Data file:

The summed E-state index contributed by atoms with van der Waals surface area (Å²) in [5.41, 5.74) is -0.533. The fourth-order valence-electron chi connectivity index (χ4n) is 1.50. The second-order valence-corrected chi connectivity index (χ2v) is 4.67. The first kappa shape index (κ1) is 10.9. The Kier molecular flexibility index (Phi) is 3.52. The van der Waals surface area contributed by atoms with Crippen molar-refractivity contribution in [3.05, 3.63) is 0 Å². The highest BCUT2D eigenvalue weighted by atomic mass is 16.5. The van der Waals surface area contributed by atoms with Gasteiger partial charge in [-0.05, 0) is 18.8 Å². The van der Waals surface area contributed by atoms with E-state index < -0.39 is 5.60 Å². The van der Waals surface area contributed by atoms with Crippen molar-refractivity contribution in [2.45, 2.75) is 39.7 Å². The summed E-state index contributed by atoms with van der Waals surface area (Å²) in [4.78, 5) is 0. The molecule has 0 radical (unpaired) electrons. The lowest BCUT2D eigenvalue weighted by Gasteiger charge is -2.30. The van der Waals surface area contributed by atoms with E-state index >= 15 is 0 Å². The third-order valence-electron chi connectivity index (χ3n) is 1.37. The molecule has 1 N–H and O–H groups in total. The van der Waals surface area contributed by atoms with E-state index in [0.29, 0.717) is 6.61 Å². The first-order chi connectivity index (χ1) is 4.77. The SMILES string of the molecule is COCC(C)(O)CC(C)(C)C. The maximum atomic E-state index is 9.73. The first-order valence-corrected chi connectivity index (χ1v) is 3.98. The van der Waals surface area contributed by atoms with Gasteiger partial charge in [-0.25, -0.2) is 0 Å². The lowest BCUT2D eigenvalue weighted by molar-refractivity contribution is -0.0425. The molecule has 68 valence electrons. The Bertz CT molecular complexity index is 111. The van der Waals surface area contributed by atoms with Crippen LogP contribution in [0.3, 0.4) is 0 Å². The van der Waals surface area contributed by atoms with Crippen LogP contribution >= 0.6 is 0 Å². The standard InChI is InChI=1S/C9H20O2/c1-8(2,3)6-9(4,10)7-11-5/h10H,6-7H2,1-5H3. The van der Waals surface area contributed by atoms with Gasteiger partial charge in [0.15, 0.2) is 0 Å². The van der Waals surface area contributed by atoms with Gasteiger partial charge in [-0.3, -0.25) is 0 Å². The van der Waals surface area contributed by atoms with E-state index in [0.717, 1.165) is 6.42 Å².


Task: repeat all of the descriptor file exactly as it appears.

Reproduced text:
The summed E-state index contributed by atoms with van der Waals surface area (Å²) in [5.41, 5.74) is -0.533. The fourth-order valence-electron chi connectivity index (χ4n) is 1.50. The second-order valence-corrected chi connectivity index (χ2v) is 4.67. The first kappa shape index (κ1) is 10.9. The Kier molecular flexibility index (Phi) is 3.52. The van der Waals surface area contributed by atoms with Crippen molar-refractivity contribution in [3.05, 3.63) is 0 Å². The highest BCUT2D eigenvalue weighted by atomic mass is 16.5. The van der Waals surface area contributed by atoms with Gasteiger partial charge in [-0.05, 0) is 18.8 Å². The van der Waals surface area contributed by atoms with E-state index < -0.39 is 5.60 Å². The van der Waals surface area contributed by atoms with Crippen molar-refractivity contribution in [2.45, 2.75) is 39.7 Å². The summed E-state index contributed by atoms with van der Waals surface area (Å²) in [4.78, 5) is 0. The molecule has 0 radical (unpaired) electrons. The lowest BCUT2D eigenvalue weighted by Gasteiger charge is -2.30. The van der Waals surface area contributed by atoms with E-state index >= 15 is 0 Å². The third-order valence-electron chi connectivity index (χ3n) is 1.37. The molecule has 1 N–H and O–H groups in total. The van der Waals surface area contributed by atoms with E-state index in [0.29, 0.717) is 6.61 Å². The first-order chi connectivity index (χ1) is 4.77. The SMILES string of the molecule is COCC(C)(O)CC(C)(C)C. The maximum atomic E-state index is 9.73. The first-order valence-corrected chi connectivity index (χ1v) is 3.98. The van der Waals surface area contributed by atoms with Gasteiger partial charge in [-0.25, -0.2) is 0 Å². The lowest BCUT2D eigenvalue weighted by molar-refractivity contribution is -0.0425. The molecule has 68 valence electrons. The Bertz CT molecular complexity index is 111. The van der Waals surface area contributed by atoms with Crippen LogP contribution in [0.3, 0.4) is 0 Å². The van der Waals surface area contributed by atoms with Crippen LogP contribution >= 0.6 is 0 Å². The standard InChI is InChI=1S/C9H20O2/c1-8(2,3)6-9(4,10)7-11-5/h10H,6-7H2,1-5H3. The van der Waals surface area contributed by atoms with Gasteiger partial charge in [0.15, 0.2) is 0 Å². The van der Waals surface area contributed by atoms with Gasteiger partial charge in [-0.3, -0.25) is 0 Å². The van der Waals surface area contributed by atoms with E-state index in [0.717, 1.165) is 6.42 Å².